However, South Korea is investigating options for producing green hydrogen in the long term. In May 2022, South Korea created a Clean Hydrogen Portfolio Standard (CHPS), a mandatory renewable energy supply system using hydrogen under the Hydrogen Act (2020) by excluding hydrogen energy and fuel cells from the scope of the current RPS scheme. The Hydrogen Act sets out a grade-based certification system for clean hydrogen. It also requires operators of hydrogen fuel supply facilities to list a minimum percentage of clean hydrogen on the product. The government has announced its intention to establish a clean hydrogen supply chain and is competing to nurture a world-leading hydrogen industry (MOTIE, 2023).

Recent studies suggest that South Korea can achieve carbon neutrality by 2050 through establishing an interim renewable target of at least 53% by 2030, to grow into 84% by 2050; and ensuring coal is phased out by 2035, and natural gas power plants by 2045 (GESI et al., 2022).

Climate Analytics estimates that an accelerated, Paris-compatible, coal-to-renewables transition could lead to almost a threefold increase in jobs when compared to the 2054 phase-out plan (Zimmer et al., 2021). In the scenario presented, job losses related to the coal phase-out would be outweighed by newly created jobs in the construction, installation, operation and maintenance of renewable energy and energy storage infrastructure, which amount to 63,000 additional jobs by 2025 and up to 92,000 in 2030.


The industry sector accounted for 7.5% of national CO2 emissions (Enerdata, 2022). The main policy regulating industrial emissions is the K-ETS (Korea’s Emissions Trading Scheme), which in Phase 3 (2021-2025) covers 73.5% of national GHG emissions and 685 companies in 69 subsectors, including main industries like steel, cement, and petrochemicals. Companies subject to the ETS are eligible for financial support from the government, which can be used to install energy-efficient equipment and processes.

In August 2022, the government had a Council meeting to discuss a revenue allocation plan and strategy to meet the EU’s Carbon Border Adjustment Mechanism (CBAM). Sets of new rules will be launched for Phase 4 by 2026 (ICAP, 2022b). The government has reported that the total revenue in 2021 was KRW 257.7 million, allocated as climate response fund (ICAP, 2022a).

The majority of existing energy efficiency measures in industry are voluntary, such as the Energy Champion programme, the Energy Intensity Reduction Agreement, and the Energy Management System (IEA, 2020). The main regulation for energy efficiency in industry is the Target Management System, which requires companies that emit over 50 ktCO2e (or 15 ktCO2e for individual businesses), to set a legally binding energy reduction target in consultation with the government.

In 2021, the Ministry of Trade, Industry and Energy launched the Green Steel Committee, which aims to align the domestic steel industry with South Korea’s climate neutrality target (Min-hee, 2021). At the launch, several major Korean steel manufacturers signed a joint statement for 2050 carbon neutrality, including POSCO, Hyundai Steel, Dongkuk Steel, KG Dongbu Steel, Seah Steel, and SIMPAC.


In 2019, the transport sector accounted for 18% of national CO2 emissions from fuel combustion (IEA, 2021a). The revised 2030 GHG roadmap intends to expand the supply of eco-friendly vehicles (including the supply of three million electric vehicles in 2030) (Ministry of Environment, 2018). In January 2019, the Korean Government also announced a roadmap for a hydrogen economy, setting goals of producing 6.2 million fuel cell electric vehicles and building 1,200 fuelling stations across the country by 2040 (MOTIE, 2019b).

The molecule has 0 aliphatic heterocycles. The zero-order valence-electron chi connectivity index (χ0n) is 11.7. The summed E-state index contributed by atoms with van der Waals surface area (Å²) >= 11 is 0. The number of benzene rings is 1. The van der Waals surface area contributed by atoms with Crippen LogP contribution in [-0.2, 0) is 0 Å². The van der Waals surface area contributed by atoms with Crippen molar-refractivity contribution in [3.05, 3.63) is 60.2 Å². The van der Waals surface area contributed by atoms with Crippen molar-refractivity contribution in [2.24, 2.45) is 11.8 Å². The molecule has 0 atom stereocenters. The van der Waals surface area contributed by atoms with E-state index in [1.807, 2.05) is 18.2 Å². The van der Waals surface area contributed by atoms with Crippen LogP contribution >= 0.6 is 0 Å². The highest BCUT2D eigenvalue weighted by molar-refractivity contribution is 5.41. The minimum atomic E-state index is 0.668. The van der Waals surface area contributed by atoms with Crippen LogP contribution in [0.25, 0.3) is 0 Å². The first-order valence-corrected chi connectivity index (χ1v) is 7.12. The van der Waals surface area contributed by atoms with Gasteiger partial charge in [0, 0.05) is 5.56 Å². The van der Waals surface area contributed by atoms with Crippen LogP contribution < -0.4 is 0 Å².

The Green New Deal, announced in 2020, commits around USD 17bn to the development of eco-friendly vehicles and related infrastructure (Ministry of Economy and Finance, 2020). By 2025 the government plans to introduce 1.13 million electric cars, 200,000 hydrogen cars, and scrap 2.2 million old diesel cars. A Climate Neutrality Roadmap (GESI et al., 2022) scenario suggests that a rapid adoption of around 10 million climate-friendly vehicles in road transport would lead to drastic reduction by more than 40% (41 MtCO2e) between 2018 (98 MtCO2e) and 2030 (57 MtCO2e).

Announced through the carbon neutral green growth vison and promotion strategy, government planned to lay out energy consumption strategy in industry sector by Introducing electric vehicle efficiency rating system and fuel efficiency system for mid-to-large sized trucks (MOLIT, 2022).

South Korea is the world’s fifth largest car manufacturing country (OICA, 2019) and home to major companies such as Hyundai and Kia. In 2014, South Korea strengthened its light-duty vehicle emissions standard to 97 gCO2/km by 2020 (, 2019), which is comparable to the EU’s new standards (95 gCO2/km) (ICCT, 2019).

In December 2020, the Ministry of Oceans and Fisheries announced the First National Plan for the Development and Popularisation of Green Ships (2021-2030), which aims to explore advanced emissions-free technologies and sets targets to reduce shipping emissions by 70% by 2030 and convert 15% Korean ships to “green ships” (Ministry of Oceans and Fisheries, 2021). Due to their technological advancement, South Korean shipbuilders won nearly 57% of global orders for eco-friendly ships in the first eight months of 2022 (Seanews, 2022).


In 2019, the buildings sector accounted for 8% of national CO2 emissions from fuel combustion (aggregate of residential and commercial sectors) (IEA, 2021a). South Korea is gradually applying stricter energy conservation designs to meet zero-energy buildings standards for all new buildings by 2025 (APERC, 2019).

The revised 2030 GHG roadmap outlines several policies and measures for reducing emissions from the sector, including strengthening permit standards for new buildings, promoting green renovation, identifying new circular business models, and expanding renewable energy supply. The reduction target from buildings is 35.8 MTCO2e by 2030 below 2016 baseline.

In addition, the Green New Deal commits around USD 4.5 billion to green remodeling, which aims to ensure that new and renovated buildings are energy-efficient and constructed from sustainable materials (Ministry of Economy and Finance, 2020). By 2025 the Green New Deal plans to remodel 225,000 homes, 440 day-care centres, and 1,148 facilities. Also, through its Framework Act on Carbon Neutrality and Green Growth, South Korea intended to build a carbon neutral city in order to achieve carbon neutral spatially (Ministry of Environment, 2022b).